To discover the difference between Jean-Marie Le Pen and Marine Le Pen, hence the prospects for a victory by her in Round Two of the Presidential polls is high, mainly because making it to the ultimate round will convince many “soft” supporters of her that there is a high chance of Marine Le Pen becoming Head of State of one of the most internally civilised countries on the planet. In Round Two, such voters are likely to come out of the closet and openly support her, way soft Trump voters emerged once billionaire businessperson got nominated as the Republican candidate for the Presidency of United States. Angela Merkel is very similar to Hillary Clinton, in that both are highly scripted politicians who clearly speak out of cue cards and who talk in Politically Correct-speak.
In contrast, Donald Trump has never hidden the fact that he is confident in being himself, despite being advised against this repeatedly throughout the Presidential campaign, including by those close to him. Finally, it was this courage to speak his mind , even about Russia, that charmed millions of voters across the US to choose him over Hillary Clinton, who ended up as the candidate of the two coats of her country while being rejected by its heartland. However, unlike in France, where the unpopularity of a sitting Head of Government will lead to the election of a “Right Wing” successor, in Germany it is the Social Democratic Party (SPD) that is likely to emerge the gainer out of a Merkel collapse.
Indeed, the individual who was her predecessor, Gerhardt Schroeder, was possibly the best Chancellor that his country ever had since Bismarck more than a century ago. Schroeder forced through the changes in policy that led to the success of the German economy after his term, a success for which Frau Merkel took the credit. The present German Chancellor is so determined to stamp out all or any influence of Gerhardt Schroeder that she has inspired several negative press reports about him, especially his friendships in Russia, a country also loathed by the political foes of Trump.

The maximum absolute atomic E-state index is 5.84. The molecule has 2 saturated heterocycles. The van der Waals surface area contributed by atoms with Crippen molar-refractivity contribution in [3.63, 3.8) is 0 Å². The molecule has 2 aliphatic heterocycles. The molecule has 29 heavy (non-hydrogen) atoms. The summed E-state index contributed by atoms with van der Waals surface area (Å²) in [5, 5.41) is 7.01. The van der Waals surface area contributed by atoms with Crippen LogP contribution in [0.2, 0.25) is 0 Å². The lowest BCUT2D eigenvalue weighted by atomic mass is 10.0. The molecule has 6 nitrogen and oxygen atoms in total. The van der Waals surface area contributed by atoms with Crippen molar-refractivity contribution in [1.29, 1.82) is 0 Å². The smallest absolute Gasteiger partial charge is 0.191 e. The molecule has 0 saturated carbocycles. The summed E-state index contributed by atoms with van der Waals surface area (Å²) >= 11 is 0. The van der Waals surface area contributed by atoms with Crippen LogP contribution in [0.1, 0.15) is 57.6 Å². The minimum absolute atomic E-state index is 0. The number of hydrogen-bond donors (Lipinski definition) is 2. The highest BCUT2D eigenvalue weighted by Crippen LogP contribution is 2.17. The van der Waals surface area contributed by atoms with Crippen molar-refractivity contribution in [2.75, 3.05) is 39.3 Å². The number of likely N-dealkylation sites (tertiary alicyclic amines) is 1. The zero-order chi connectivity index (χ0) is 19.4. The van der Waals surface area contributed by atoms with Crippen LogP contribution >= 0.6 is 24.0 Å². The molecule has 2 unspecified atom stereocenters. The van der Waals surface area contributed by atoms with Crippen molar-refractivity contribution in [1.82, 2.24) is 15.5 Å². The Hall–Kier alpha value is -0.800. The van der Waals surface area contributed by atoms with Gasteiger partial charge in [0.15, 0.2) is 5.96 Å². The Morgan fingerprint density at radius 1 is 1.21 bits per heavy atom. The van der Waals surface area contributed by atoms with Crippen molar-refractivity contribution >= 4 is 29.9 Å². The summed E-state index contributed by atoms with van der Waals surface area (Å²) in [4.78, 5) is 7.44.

So deep is her hatred for Schroeder that Chancellor Merkel has kept away from top jobs in Berlin even outstanding individuals just because they have been ( or still are) close to the former Chancellor. An example is Michael Steiner, who was Foreign Policy Advisor to Chancellor Schroeder, and who understands the world far better than most of his peers do, but who has been sidelined by Chancellor Merkel as a consequence of her Schroeder Phobia. Ironically, it will be the SPD that may be expected to come to power in the coming polls in a victory made possible by the unpopularity of a CDU led by Merkel.
—The writer is Vice-Chair, Manipal Advanced Research Group, UNESCO Peace Chair & Professor of Geopolitics, Manipal University, Haryana State, India.